White-nose syndrome (WNS) has been confirmed in a little brown bat (Myotis lucifugus) found in King County, Washington – the first recorded occurrence of this devastating bat disease in western North America. The presence of this disease was verified by the U.S. Geological Survey’s National Wildlife Health Center.
WNS has spread quickly among bats in other affected areas, killing more than six million beneficial insect-eating bats in North America since it was first documented nearly a decade ago.
WNS is not known to pose a threat to humans, pets, livestock or other wildlife.
On March 11, hikers found the sick bat about 30 miles east of Seattle near North Bend, and took it to Progressive Animal Welfare Society (PAWS) for care. The bat died two days later, and had visible symptoms of a skin infection common in bats with WNS.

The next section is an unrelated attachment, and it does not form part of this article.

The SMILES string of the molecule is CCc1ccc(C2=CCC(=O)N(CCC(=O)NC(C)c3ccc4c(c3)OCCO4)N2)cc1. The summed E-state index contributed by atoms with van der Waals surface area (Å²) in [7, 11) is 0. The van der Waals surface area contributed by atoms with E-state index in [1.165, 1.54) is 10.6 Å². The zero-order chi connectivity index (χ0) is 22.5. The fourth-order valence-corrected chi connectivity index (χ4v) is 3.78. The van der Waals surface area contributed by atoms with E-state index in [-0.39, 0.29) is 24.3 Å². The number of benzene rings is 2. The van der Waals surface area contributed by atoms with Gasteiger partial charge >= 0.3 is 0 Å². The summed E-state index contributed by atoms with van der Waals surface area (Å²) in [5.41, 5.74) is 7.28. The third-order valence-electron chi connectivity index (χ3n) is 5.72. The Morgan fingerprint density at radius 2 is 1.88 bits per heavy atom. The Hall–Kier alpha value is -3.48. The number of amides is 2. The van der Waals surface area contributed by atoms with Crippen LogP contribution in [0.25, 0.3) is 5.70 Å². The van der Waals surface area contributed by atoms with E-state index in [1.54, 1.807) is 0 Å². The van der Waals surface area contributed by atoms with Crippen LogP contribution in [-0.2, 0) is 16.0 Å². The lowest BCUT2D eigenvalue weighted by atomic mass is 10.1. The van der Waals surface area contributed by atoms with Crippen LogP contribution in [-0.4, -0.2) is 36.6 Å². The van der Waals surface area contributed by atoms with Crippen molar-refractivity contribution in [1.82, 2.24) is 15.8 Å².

PAWS then submitted the bat for testing to the USGS National Wildlife Health Center, which confirmed through fungal culture, molecular and pathology analyses that it had WNS.
To learn more about white-nose syndrome in bats, visit www.whitenosesyndrome.org